Showing posts with label Tommy Lucchese. Show all posts
Showing posts with label Tommy Lucchese. Show all posts

Wednesday, November 14, 2018

Hollywood and the Mafia

Bollywood's connections with the underworld are common knowledge. There is a certain level of romanticism attached to the lives of the mafiosi and their molls. But, the fact remains that even Hollywood greats like ol' blue eyes Frank Sinatra and the original bombshell Marilyn Monroe were rumored to have underworld links. Here's a look at some of the folklore:

The ChairmanFrank Sinatra, actor-singer:

Special agents from the CIA and FBI had kept tabs him on the since 1947 when he took a four-day trip to Havana. He had painted the town red with a gaggle of powerful Cosa Nostra members. Sinatra's other rumored criminal associates included Joseph and Rocco Fischetti, who were cousins of Al Capone and reigning Chicago boss Sam Giancana. When Giancana had been arrested in 1958, the police found Sinatra's private telephone number in Giancana's wallet.

In the summer of 1959, Sinatra allegedly hosted a nine-day, round-the-clock party at the Claridge Hotel in Atlantic City where Chicago wise guys rubbed elbows with top East Coast mobsters, including Vito Genovese and Tommy Lucchese. Charges like these plagued Frank Sinatra throughout his life, and he repeatedly and vehemently denied having any association with the mafia.


MarilynMarilyn Monroe, actress:

The extensive influence the Chicago mafia had over Hollywood is best illustrated in 1948 when Chicago Mafia boss Tony Accardo had told John Rosselli to force powerful Columbia Pictures' president Harry Cohn into signing then-unknown actor Marilyn Monroe to a lucrative multi-year contract. The usually highly combative Cohn quickly complied without opposition, mainly because Cohn had obtained control of Columbia through mob funds and influence provided by both Accardo and Rosselli.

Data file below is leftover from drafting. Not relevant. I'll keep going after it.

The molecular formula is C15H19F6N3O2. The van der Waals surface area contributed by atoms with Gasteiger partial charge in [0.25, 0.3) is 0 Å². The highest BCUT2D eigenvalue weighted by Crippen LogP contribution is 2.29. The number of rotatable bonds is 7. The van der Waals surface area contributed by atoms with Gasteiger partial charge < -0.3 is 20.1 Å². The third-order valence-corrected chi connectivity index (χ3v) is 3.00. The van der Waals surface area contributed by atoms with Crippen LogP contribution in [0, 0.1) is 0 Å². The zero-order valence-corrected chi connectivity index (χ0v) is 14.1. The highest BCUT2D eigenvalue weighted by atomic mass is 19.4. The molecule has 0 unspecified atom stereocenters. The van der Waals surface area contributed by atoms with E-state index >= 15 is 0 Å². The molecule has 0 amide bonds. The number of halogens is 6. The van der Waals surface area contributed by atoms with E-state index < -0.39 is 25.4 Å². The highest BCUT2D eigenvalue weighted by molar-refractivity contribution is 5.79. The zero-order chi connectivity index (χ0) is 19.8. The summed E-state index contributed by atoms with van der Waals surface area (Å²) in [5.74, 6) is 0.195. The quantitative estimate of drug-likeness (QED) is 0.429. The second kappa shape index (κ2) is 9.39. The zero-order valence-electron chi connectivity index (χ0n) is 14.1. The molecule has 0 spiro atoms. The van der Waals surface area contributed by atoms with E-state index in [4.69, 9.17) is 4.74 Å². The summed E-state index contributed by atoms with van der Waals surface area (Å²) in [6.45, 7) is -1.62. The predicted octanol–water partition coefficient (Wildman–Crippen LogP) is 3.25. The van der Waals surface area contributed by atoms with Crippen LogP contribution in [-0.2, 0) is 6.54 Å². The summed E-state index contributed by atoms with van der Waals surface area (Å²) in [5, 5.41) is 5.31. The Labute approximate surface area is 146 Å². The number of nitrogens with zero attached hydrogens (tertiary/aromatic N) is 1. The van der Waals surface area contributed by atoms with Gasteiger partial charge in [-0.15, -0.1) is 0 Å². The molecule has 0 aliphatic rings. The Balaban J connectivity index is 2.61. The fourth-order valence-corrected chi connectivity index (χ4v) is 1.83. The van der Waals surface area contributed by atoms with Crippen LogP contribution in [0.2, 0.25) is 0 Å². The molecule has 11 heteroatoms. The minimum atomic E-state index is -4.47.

Bugsy SiegelBugsy Siegel, mobster:

Siegel had a number of mistresses, including actor Ketti Gallian and Wendy Barrie With the aid of DiFrasso and actor friend George Raft, Siegel gained entry into Hollywood's inner circle. He is alleged to have used his contacts to extort movie studios. He lived in extravagant fashion, as befitting his reputation. The highly fictionalized motion picture Bugsy was based on his life with Warren Beatty in the title role.


Lana TurnerLana Turner, actor:

After acting in 'Johnny Eager', a mafia flick, Lana began her own involvement with a real life mobster, Johnny Stompenado, a crew member for the Hollywood mob organisation headed then by Mickey Cohen. Stompenado had confronted several of Turner's screen co-stars, including a celebrated tiff with Sean Connery.


Mickey Cohen
Mickey Cohen, mobster:


He begun his mafia career as a thug for Vegas boss Ben Siegel before moving to Hollywood. Cohen inherited Siegel's racing interests and operated a small haberdashery in Los Angeles that served as a front for a book making enterprise. Always high profile, he dressed lavishly and flaunted his money and friendships with Hollywood heavy-weights.


Steve BingSteve Bing, producer:

Best know for being the father of Elizabeth Hurley's son Damian, Bing's friends are said to include Dominic 'Donny Shacks' Montemarano, a felon and one time capo in the mafia.


Thanks to After Hrs.

Sunday, September 07, 2008

The Life and Times of a Mafia Insider - Tough Guy: A Memoir by Louis Ferrante

Hear the words "Mafia boss" and you think: olive-skinned with dark, slightly bloodshot eyes and a sharp suit. Louis Ferrante fulfils some of those preconceptions.

He is New York Italian, powerfully built, and was wearing a black shirt when interviewed for HARDtalk by Sarah Montague.

He worked for John Gotti of the infamous Gambino crime family, which pulled off some of the most lucrative heists in American history. But he is younger than you would think, given that he ran his own "crew" and did nine years in jail before deciding to change his life and become a writer.

Ferrante's moment of truth came when a prison guard at the Brooklyn Metropolitan Detention Center described him and his kind as "animals".